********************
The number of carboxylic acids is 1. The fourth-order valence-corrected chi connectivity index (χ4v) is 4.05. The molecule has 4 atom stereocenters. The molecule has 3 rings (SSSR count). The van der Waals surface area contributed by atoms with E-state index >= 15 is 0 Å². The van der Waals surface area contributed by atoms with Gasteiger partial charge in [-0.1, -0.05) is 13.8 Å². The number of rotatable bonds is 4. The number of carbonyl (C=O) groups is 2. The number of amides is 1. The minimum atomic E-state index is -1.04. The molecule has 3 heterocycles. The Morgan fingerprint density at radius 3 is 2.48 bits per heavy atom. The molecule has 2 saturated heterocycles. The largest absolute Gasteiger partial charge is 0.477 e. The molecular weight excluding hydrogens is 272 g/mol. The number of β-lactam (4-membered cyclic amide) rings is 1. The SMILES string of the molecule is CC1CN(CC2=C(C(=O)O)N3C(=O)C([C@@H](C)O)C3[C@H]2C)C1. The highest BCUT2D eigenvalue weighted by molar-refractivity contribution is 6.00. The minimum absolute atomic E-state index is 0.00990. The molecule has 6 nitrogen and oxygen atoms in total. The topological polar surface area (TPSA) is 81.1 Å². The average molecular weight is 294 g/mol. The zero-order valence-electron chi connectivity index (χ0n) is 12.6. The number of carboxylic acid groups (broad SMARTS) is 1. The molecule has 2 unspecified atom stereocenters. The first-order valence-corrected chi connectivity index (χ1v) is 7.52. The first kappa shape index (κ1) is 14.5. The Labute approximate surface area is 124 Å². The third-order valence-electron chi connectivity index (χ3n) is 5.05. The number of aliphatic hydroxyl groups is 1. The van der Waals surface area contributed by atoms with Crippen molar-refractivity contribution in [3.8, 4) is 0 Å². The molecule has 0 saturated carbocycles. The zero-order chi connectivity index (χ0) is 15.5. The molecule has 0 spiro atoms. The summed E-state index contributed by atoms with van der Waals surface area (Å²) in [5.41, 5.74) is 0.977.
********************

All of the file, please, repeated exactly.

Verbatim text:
The number of carboxylic acids is 1. The fourth-order valence-corrected chi connectivity index (χ4v) is 4.05. The molecule has 4 atom stereocenters. The molecule has 3 rings (SSSR count). The van der Waals surface area contributed by atoms with E-state index >= 15 is 0 Å². The van der Waals surface area contributed by atoms with Gasteiger partial charge in [-0.1, -0.05) is 13.8 Å². The number of rotatable bonds is 4. The number of carbonyl (C=O) groups is 2. The number of amides is 1. The minimum atomic E-state index is -1.04. The molecule has 3 heterocycles. The Morgan fingerprint density at radius 3 is 2.48 bits per heavy atom. The molecule has 2 saturated heterocycles. The largest absolute Gasteiger partial charge is 0.477 e. The molecular weight excluding hydrogens is 272 g/mol. The number of β-lactam (4-membered cyclic amide) rings is 1. The SMILES string of the molecule is CC1CN(CC2=C(C(=O)O)N3C(=O)C([C@@H](C)O)C3[C@H]2C)C1. The highest BCUT2D eigenvalue weighted by molar-refractivity contribution is 6.00. The minimum absolute atomic E-state index is 0.00990. The molecule has 6 nitrogen and oxygen atoms in total. The topological polar surface area (TPSA) is 81.1 Å². The average molecular weight is 294 g/mol. The zero-order valence-electron chi connectivity index (χ0n) is 12.6. The number of carboxylic acid groups (broad SMARTS) is 1. The molecule has 2 unspecified atom stereocenters. The first-order valence-corrected chi connectivity index (χ1v) is 7.52. The first kappa shape index (κ1) is 14.5. The Labute approximate surface area is 124 Å². The third-order valence-electron chi connectivity index (χ3n) is 5.05. The number of aliphatic hydroxyl groups is 1. The van der Waals surface area contributed by atoms with Crippen molar-refractivity contribution in [3.8, 4) is 0 Å². The molecule has 0 saturated carbocycles. The zero-order chi connectivity index (χ0) is 15.5. The molecule has 0 spiro atoms. The summed E-state index contributed by atoms with van der Waals surface area (Å²) in [5.41, 5.74) is 0.977.